Brown lives outside Seattle with his wife and their two daughters. He said when he’s not writing he might “be chasing bears away from the bee hives,”
He told an interviewer at Powell’s Books that when he decided to write a book about rowing, “I sat down to read Seabiscuit [by Laura Hillenbrand] and The Amateurs [by David Halberstam]. Both of them, in very different ways were, to some extent, models for me. I admire those books very much. I learned a lot by thinking about my own story while reading them.”
BACKGROUND: “I loved Sparkle Plenty, a little girl in the Dick Tracy comic strip, for her gumption,” Lynne Cheney told The New York Times Book Review. She was describing what she read as a child growing up in Casper, Wyo., in the 1940s. “And Wonder Woman was our action heroine. My friends and I ran and leapt and defended the good and the true, inspired by Wonder Woman’s strength and power.”
Cheney has never wanted for gumption or drive. She just published her 15th book, a biography: James Madison: A Life Reconsidered.
FATHER’S ADVICE: The paperback of Sue Grafton’s W Is for Wasted will be out in August. That leaves only X, Y and Z. She said in 1993 that the title of the last book in the series would probably be Z Is for Zero.
In the same interview, with Naomi Epel in Writers Dreaming, Grafton quoted her father, C.W. Grafton, a lawyer who wrote mystery novels on the side. He told her, “It is miracle enough that I have an idea translated into marks on a page and someone else can read those marks and have the same idea appear in their minds.”
Grafton continued by saying, “His feeling was that a writer’s first obligation was to keep communication clear and simple. He never wanted me to tamper with language or punctuation or spelling because he felt that would muddy the whole process of communication.”
OBSERVATION: Francine Prose wrote in Sunday’s New York Times Book Review, “I imagine that most writers would rather their work not be defined by gender, or race or country of origin, but rather by what they write. For don’t all writers (and for that matter, all human beings) secretly or not so secretly, believe that they are unique, that each of us exists in, belongs to and defines a category of our own?”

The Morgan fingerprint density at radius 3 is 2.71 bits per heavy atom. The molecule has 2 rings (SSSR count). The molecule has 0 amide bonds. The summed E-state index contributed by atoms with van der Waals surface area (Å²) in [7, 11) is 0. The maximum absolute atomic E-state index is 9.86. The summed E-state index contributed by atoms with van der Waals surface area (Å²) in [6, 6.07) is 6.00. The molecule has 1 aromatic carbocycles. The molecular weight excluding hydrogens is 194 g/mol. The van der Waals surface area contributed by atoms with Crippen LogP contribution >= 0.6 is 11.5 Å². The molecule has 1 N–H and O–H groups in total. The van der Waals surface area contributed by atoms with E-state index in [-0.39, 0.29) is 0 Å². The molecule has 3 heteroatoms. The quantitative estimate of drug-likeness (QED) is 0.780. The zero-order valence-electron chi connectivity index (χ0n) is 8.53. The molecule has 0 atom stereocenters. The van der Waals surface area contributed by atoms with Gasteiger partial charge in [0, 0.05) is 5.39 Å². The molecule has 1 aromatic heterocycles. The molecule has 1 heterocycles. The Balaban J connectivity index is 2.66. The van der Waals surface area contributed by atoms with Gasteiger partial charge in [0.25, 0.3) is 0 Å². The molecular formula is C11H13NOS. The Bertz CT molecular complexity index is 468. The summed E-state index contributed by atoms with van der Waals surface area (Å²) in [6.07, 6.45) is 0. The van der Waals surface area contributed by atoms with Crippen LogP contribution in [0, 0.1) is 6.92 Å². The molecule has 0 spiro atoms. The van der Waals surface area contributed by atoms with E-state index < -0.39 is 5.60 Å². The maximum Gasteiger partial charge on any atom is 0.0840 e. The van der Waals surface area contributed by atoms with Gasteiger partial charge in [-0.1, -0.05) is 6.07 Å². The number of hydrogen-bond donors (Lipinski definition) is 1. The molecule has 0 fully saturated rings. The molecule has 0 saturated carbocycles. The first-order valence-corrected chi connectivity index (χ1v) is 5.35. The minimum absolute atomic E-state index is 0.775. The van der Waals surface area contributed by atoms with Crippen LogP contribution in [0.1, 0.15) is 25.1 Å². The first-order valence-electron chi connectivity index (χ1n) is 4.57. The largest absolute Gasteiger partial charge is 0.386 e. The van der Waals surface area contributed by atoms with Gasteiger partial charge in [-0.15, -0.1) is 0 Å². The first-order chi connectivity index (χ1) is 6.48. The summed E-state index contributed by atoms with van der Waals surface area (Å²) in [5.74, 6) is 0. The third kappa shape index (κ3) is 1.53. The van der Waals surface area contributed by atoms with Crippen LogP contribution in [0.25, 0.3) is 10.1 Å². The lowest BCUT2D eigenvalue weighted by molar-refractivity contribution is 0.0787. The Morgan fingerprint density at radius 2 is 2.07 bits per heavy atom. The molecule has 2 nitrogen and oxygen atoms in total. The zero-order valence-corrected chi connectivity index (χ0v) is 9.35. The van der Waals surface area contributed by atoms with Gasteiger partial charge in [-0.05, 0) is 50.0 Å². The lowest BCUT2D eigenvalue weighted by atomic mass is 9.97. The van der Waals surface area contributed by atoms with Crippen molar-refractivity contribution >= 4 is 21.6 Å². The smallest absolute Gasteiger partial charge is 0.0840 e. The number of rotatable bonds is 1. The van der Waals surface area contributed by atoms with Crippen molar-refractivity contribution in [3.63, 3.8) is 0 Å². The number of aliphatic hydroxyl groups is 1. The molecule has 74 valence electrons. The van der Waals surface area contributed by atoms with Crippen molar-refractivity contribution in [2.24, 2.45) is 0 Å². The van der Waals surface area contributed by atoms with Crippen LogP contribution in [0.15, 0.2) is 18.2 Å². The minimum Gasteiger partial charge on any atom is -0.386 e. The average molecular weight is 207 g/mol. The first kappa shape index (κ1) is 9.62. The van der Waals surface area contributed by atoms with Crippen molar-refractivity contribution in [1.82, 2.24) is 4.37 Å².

REJECTION: In 1933, Samuel Beckett wrote a story called Echo’s Bones. His editor rejected it with the following: “It is a nightmare. It gives me the jim-jams. People will shudder and be puzzled and confused.”
Eighty years later the story is being published for the first time. The New York Times book reviewer Dwight Garner described it as “Rude, surreal, death-haunted, sex-addled, dry as a bone.” Garner declared: “His paragraphs unfurl like parades, notations on life’s sick pageant. . . . this story is a wide-awake delivery system for snot.”
ADDING ON: A new edition of Ernest Hemingway’s first novel, The Sun Also Rises, includes a discarded first chapter and other deletions, earlier drafts and alternate titles. One discarded first sentence: “This is a novel about a lady.”
It has an introduction by the author’s grandson Sean Hemingway, a curator at the Metropolitan Museum. He said “While the material has been discussed at great length by scholars, it hasn’t been brought together in this way before, and it hasn’t been accessible to the general public.”
The author’s only surviving son, Patrick, 85, told the Times that the added material “makes for more pleasurable reading and perhaps understanding.”
LIMITS: “There is only so much a writer does,” the late Gore Vidal told Charles Ruas in Conversations with American Writers.
Vidal commented on two writers above: “I use somewhere the idea that every writer has a given theatre in his head, a repertory company. Shakespeare has fifty characters, I have ten, Tennessee [Williams] has five, [Ernest] Hemingway has one, [Samuel] Beckett is busy trying to have none. You are stuck with your repertory company and you can only put on plays with its characters.”
THE END: William Wordsworth said, “Great is the art of beginning but greater is the art of ending.” Carl Sandberg asked, “What is there more of in the world than anything? Ends.”